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Cardinals’ Leadership at OL, TE

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NFL: Seattle Seahawks at Arizona Cardinals Mark J. Rebilas-USA TODAY Sports

The Cardinals’ OL is the most difficult unit to assess in terms of leadership.

To begin with, it is quite possible that 4 of the 5 players who are generally predicted to start this season (LT D.J. Humphries, LG Justin Pugh, C A.Q. Shipley and RT Marcus Gilbert) won’t be on the roster in 2020.

Humphries, Shipley and Gilbert are in contract years with two of them possibly on the verge of retirement—-and if Justin Pugh plays as uninspired as he did last year, the Cardinals, staring at Pugh’s projected $10.5M cap number in 2020, may decide to eat $6M in dead money in order to take him off the books.

Given the potential lame duck status of 4 of the 5 potential starters, it is difficult to know just how motivated and invested these players are.

Of the 4, RT Marcus Gilbert might be the most likely one to take the leadership reins, particularly if he is motivated to earn himself a 2-3 year contract extension. Gilbert is a gifted pass protector who has an impressive bank of playoff experience. Of all of the Cardinals offensive linemen, Gilbert is the most experienced and the most accomplished.

Next, one would have to point to A.Q. Shipley simply because of his enormous will and determination. Shipley is like a dog with a bone—-once he chomps down on it, you’re going to need a fire hose to get Shipley to let go if it.

The issue with Shipley, though, is whether he is a good fit physically for the K-Raid. Typically a spread offense like Kliff Kingsbury’s demands that the center be (a) a reliable snapper of the football; (b) a quick footed athlete who can perform all of the pulling and downfield blocking on counters and screens; and (c) a quick first-stepper with the arm length to be able to reach block on DTs or “A Gap” blitzing LBers, particularly when Kingsbury employs wider than normal splits.

In light of the job description at center, it would appear that Mason Cole and Lamont Gaillard are the more natural fits. Both Cole and Gaillard are highly competitive and durable.

If Cole or Gaillard beats out Shipley, it might be difficult to picture Shipley accepting a subordinate role. If so, a happy landing spot for him might be in reuniting with Bruce Arians and Harold Goodwin in Tampa Bay or hooking on with Jon Gruden in Oakland.

D.J. Humphries and Justin Pugh have a lot in common. They are frequently injured and they have a penchant for being goofy. Pairing them on the left side is either a stroke of genius or a disaster waiting to happen. Of course, it would all be moot if they start missing games again.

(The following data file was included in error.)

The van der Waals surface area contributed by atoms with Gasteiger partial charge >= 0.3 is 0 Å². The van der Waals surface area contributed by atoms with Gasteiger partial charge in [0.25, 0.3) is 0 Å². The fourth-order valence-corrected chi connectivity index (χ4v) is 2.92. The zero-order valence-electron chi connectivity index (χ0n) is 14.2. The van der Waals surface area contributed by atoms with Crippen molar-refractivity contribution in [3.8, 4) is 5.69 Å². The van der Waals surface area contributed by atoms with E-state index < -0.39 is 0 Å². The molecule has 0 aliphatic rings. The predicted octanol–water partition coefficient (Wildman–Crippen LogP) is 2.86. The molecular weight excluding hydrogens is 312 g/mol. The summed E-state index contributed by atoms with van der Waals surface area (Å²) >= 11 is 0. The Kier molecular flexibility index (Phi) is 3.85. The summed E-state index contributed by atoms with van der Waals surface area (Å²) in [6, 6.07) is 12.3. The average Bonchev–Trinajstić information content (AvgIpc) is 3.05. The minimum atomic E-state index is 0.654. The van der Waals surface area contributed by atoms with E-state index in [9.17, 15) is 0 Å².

The frustrating part is that both Humphries and Pugh have enticing talent—-but neither one of them appear all that dedicated to excel. if there ever was a season to disprove that possible perception, this is the one.

With 4 of the 5 starters having potentially one foot out of the door, that leaves an enormous leadership opportunity for newly acquired RG J.R. Sweezy. Sweezy helped lead the Seahawks last year to the #1 rushing attack at an average of 160 yards per game.

Sweezy, a Pro Bowl alternate in 2018, finds himself in a similar situation of sorts given that the Cardinals now have a mobile QB and they have a potential 1,000 yard rusher in David Johnson.

The Cardinals’ new offensive line coach, Sean Kugler, has been saying all along that the Cardinals are going to run the ball more often than people think. As the OL coach on the Broncos last year, despite losing All- Pro center Matt Paradis to injury, Kugler helped the Broncos generate the #12 rushing attack in the NFL and got a Pro Bowl performance from UCFA RB Phillip Lindsay, who in a mere nine games before he got injured, rushed for 1,037 yards and 10 TDs averaging 5.4 yards a carry.

Sean Kugler was instrumental in pushing for the Cardinals to trade for RT Marcs Gilbert, to sign UFA Gs J.R. Sweezy and Max Garcia and to draft C Lamont Gaillard and T Joshua Miles.

Kugler also has a personal connection with Mason Cole because Kugler’s son, Patrick, was a linemate of Cole’s at Michigan. It appears that Patrick is now pursuing a coaching career of his own as he is now Jim Harbaugh’s graduate student offensive line coach.

Kugler is a no-nonsense kind of coach and thus he will be looking for leadership and chemistry across the board—-which is why there might be some surprises as to which players emerge as Kugler’s favorites.

One player to keep an eye on is 2nd year T Korey Cunningham who physically fits the K-Raid tackle profile to a tee and only gave up 2 sacks in 6 starts last year. An interior player who brings the kind of toughness and pop that Sean Kugler covets is 2nd year G Colby Gossett, who started 4 games for the Cardinals last season after being signed off the Vikings’ practice squad (2018 Vikings’ 6th Rounder).

At TE, the Cardinals now have a veteran leader in Charles Clay, assuming that he can quickly be removed from the PUP list. Clay is tailor made for the K-Raid, as he was a Swiss Army knife TE/FB/HB in his college spread offense at Houston. This year could be a renaissance for Clay.

Ricky Seals-Jones played as a freshman in Kingsbury’s offense at Texas A&M. So, he knows what to expect and thus could emerge this season as a leader.

The Cardinals added a solid combo receiver/blocker in UFA TE Maxx Williams. Williams brings red zone value, versatility and toughness.

Thus far, Kliff Kingsbury has been very impressed with 7th round pick TE Caleb Wilson. Kingsbury likes Wilson’s combination of speed and hands and is working with him to make him stronger.